Alterations in the hemostatic profiles of dogs with naturally occurring septic peritonitis

Adrienne M. Bentley, Philipp Mayhew, William T Culp, Cynthia M. Otto

Research output: Contribution to journalArticle

27 Citations (Scopus)

Abstract

Objective: To characterize derangements in the hemostatic profiles of dogs with naturally occurring septic peritonitis and determine if such derangements were predictive of survival. Design: Prospective, observational single cohort study. Setting: University veterinary teaching hospital. Animals: A total of 27 client-owned dogs with naturally occurring septic peritonitis. Interventions: Standard treatment included fluid resuscitation, antimicrobial therapy, supportive care, and surgery provided at the discretion of the primary clinician. Blood was collected preoperatively and on days 1 and 3 postoperatively for platelet count, prothrombin time, activated partial thromboplastin time, D-dimer and fibrinogen concentrations, total protein C (PC) and antithrombin (AT) activities, and thromboelastography. Measurements and Main Results: Sixteen of 27 (59%) dogs survived. Preoperative PC deficiency was identified in 10 of 11 (91%) nonsurvivors and 2 of 15 (13%) survivors. Preoperative AT deficiency was identified in 10 of 11 (91%) nonsurvivors and 14 of 15 (93%) survivors. Compared to survivors, nonsurvivors had lower mean preoperative PC (98 ± 24% versus 49 ± 26%; P < 0.001) and AT (53 ± 9% versus 32 ± 16%; P < 0.001) activities. Anticoagulant activities decreased on day 1 postoperatively. As a predictor of survival, preoperative PC activity of more than 60% achieved a sensitivity of 93% and specificity of 82%. Preoperative AT activity of more than 41.5% achieved a sensitivity of 100% and specificity of 82%. The maximum amplitude, α angle, and coagulation index from preoperative thromboelastograms of survivors were significantly greater (more hypercoagulable) than nonsurvivors (P < 0.01), with the maximum amplitude being the most specific predictor of survival (100%). Conclusions: Deficiencies of PC and AT and hypercoagulability appear to be consistent features of naturally occurring canine sepsis and may be useful prognostic indicators in canine septic peritonitis.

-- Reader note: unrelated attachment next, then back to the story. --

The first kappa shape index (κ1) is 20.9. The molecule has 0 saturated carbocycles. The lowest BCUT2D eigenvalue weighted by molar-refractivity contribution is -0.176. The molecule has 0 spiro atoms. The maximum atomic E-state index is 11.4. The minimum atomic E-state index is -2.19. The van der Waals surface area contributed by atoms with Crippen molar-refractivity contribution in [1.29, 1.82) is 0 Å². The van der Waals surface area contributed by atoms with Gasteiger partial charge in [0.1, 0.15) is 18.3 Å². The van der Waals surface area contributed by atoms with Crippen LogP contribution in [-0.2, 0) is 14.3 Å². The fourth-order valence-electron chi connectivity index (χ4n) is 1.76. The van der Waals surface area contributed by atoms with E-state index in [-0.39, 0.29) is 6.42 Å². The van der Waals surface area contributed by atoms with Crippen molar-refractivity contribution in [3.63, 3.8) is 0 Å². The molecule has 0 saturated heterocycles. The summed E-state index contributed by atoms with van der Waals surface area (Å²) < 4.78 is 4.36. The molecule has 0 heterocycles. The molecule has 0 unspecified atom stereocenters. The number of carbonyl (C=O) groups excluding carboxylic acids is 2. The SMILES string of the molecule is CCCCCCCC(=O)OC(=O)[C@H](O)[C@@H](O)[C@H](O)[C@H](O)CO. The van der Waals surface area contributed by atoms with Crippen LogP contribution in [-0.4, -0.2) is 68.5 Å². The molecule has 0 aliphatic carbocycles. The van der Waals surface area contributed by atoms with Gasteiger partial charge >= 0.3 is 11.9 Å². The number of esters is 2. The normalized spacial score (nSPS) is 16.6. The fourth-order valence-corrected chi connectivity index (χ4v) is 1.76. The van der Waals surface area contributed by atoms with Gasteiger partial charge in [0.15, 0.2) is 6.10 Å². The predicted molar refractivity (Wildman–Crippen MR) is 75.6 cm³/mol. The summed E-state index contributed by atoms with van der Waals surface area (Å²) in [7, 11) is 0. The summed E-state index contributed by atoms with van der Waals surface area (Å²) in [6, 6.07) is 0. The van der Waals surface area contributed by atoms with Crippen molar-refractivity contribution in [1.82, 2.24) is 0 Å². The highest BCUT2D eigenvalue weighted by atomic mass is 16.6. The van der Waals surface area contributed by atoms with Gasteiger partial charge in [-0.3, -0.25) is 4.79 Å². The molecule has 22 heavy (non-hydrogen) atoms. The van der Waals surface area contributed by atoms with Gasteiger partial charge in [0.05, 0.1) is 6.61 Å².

Original languageEnglish (US)
Pages (from-to)14-22
Number of pages9
JournalJournal of Veterinary Emergency and Critical Care
Volume23
Issue number1
DOIs
StatePublished - Jan 2013

Fingerprint

Antithrombins
peritonitis
Hemostatics
Peritonitis
Dogs
Survivors
Protein C
dogs
Protein C Deficiency
Survival
Canidae
proteins
Thrombelastography
anticoagulant activity
Animal Hospitals
Sensitivity and Specificity
protein deficiencies
thromboplastin
prothrombin
Thrombophilia

Keywords

  • Antithrombin
  • Protein C
  • Secondary peritonitis
  • Sepsis
  • Thromboelastography

ASJC Scopus subject areas

  • veterinary(all)

Cite this

Alterations in the hemostatic profiles of dogs with naturally occurring septic peritonitis. / Bentley, Adrienne M.; Mayhew, Philipp; Culp, William T; Otto, Cynthia M.

In: Journal of Veterinary Emergency and Critical Care, Vol. 23, No. 1, 01.2013, p. 14-22.

Research output: Contribution to journalArticle

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abstract = "Objective: To characterize derangements in the hemostatic profiles of dogs with naturally occurring septic peritonitis and determine if such derangements were predictive of survival. Design: Prospective, observational single cohort study. Setting: University veterinary teaching hospital. Animals: A total of 27 client-owned dogs with naturally occurring septic peritonitis. Interventions: Standard treatment included fluid resuscitation, antimicrobial therapy, supportive care, and surgery provided at the discretion of the primary clinician. Blood was collected preoperatively and on days 1 and 3 postoperatively for platelet count, prothrombin time, activated partial thromboplastin time, D-dimer and fibrinogen concentrations, total protein C (PC) and antithrombin (AT) activities, and thromboelastography. Measurements and Main Results: Sixteen of 27 (59{\%}) dogs survived. Preoperative PC deficiency was identified in 10 of 11 (91{\%}) nonsurvivors and 2 of 15 (13{\%}) survivors. Preoperative AT deficiency was identified in 10 of 11 (91{\%}) nonsurvivors and 14 of 15 (93{\%}) survivors. Compared to survivors, nonsurvivors had lower mean preoperative PC (98 ± 24{\%} versus 49 ± 26{\%}; P < 0.001) and AT (53 ± 9{\%} versus 32 ± 16{\%}; P < 0.001) activities. Anticoagulant activities decreased on day 1 postoperatively. As a predictor of survival, preoperative PC activity of more than 60{\%} achieved a sensitivity of 93{\%} and specificity of 82{\%}. Preoperative AT activity of more than 41.5{\%} achieved a sensitivity of 100{\%} and specificity of 82{\%}. The maximum amplitude, α angle, and coagulation index from preoperative thromboelastograms of survivors were significantly greater (more hypercoagulable) than nonsurvivors (P < 0.01), with the maximum amplitude being the most specific predictor of survival (100{\%}). Conclusions: Deficiencies of PC and AT and hypercoagulability appear to be consistent features of naturally occurring canine sepsis and may be useful prognostic indicators in canine septic peritonitis.",
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